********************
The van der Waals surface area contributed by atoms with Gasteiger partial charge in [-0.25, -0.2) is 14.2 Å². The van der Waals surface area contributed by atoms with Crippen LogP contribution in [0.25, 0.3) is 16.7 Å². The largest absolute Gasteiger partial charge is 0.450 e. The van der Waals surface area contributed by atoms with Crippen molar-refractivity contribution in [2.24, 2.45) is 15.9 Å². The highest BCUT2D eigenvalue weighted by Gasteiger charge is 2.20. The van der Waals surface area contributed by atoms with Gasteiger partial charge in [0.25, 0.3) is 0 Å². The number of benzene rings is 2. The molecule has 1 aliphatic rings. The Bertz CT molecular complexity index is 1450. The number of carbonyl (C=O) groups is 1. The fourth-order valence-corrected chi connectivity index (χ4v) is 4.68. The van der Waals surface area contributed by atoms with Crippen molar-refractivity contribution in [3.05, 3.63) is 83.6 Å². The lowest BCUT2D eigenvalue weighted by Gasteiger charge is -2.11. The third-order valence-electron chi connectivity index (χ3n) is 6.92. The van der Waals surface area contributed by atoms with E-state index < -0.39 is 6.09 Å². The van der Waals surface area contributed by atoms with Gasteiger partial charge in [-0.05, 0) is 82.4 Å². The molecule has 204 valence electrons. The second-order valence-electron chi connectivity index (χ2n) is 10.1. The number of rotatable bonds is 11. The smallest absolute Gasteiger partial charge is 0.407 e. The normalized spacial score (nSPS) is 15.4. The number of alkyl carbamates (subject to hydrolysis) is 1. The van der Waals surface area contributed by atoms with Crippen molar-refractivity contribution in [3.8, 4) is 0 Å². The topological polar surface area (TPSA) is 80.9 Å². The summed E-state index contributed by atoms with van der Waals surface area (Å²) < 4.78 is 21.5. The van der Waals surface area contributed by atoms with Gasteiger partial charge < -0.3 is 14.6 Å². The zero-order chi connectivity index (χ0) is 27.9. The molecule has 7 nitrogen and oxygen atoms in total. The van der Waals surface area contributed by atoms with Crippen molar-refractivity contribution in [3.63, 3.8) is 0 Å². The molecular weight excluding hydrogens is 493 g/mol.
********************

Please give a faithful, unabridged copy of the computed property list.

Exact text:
The van der Waals surface area contributed by atoms with Gasteiger partial charge in [-0.25, -0.2) is 14.2 Å². The van der Waals surface area contributed by atoms with Crippen LogP contribution in [0.25, 0.3) is 16.7 Å². The largest absolute Gasteiger partial charge is 0.450 e. The van der Waals surface area contributed by atoms with Crippen molar-refractivity contribution in [2.24, 2.45) is 15.9 Å². The highest BCUT2D eigenvalue weighted by Gasteiger charge is 2.20. The van der Waals surface area contributed by atoms with Gasteiger partial charge in [0.25, 0.3) is 0 Å². The number of benzene rings is 2. The molecule has 1 aliphatic rings. The Bertz CT molecular complexity index is 1450. The number of carbonyl (C=O) groups is 1. The fourth-order valence-corrected chi connectivity index (χ4v) is 4.68. The van der Waals surface area contributed by atoms with Crippen molar-refractivity contribution in [3.05, 3.63) is 83.6 Å². The lowest BCUT2D eigenvalue weighted by Gasteiger charge is -2.11. The third-order valence-electron chi connectivity index (χ3n) is 6.92. The van der Waals surface area contributed by atoms with E-state index < -0.39 is 6.09 Å². The van der Waals surface area contributed by atoms with Gasteiger partial charge in [-0.05, 0) is 82.4 Å². The molecule has 204 valence electrons. The second-order valence-electron chi connectivity index (χ2n) is 10.1. The number of rotatable bonds is 11. The smallest absolute Gasteiger partial charge is 0.407 e. The normalized spacial score (nSPS) is 15.4. The number of alkyl carbamates (subject to hydrolysis) is 1. The van der Waals surface area contributed by atoms with Crippen molar-refractivity contribution in [3.8, 4) is 0 Å². The topological polar surface area (TPSA) is 80.9 Å². The summed E-state index contributed by atoms with van der Waals surface area (Å²) < 4.78 is 21.5. The van der Waals surface area contributed by atoms with Gasteiger partial charge < -0.3 is 14.6 Å². The zero-order chi connectivity index (χ0) is 27.9. The molecule has 7 nitrogen and oxygen atoms in total. The van der Waals surface area contributed by atoms with Crippen molar-refractivity contribution in [3.63, 3.8) is 0 Å². The molecular weight excluding hydrogens is 493 g/mol.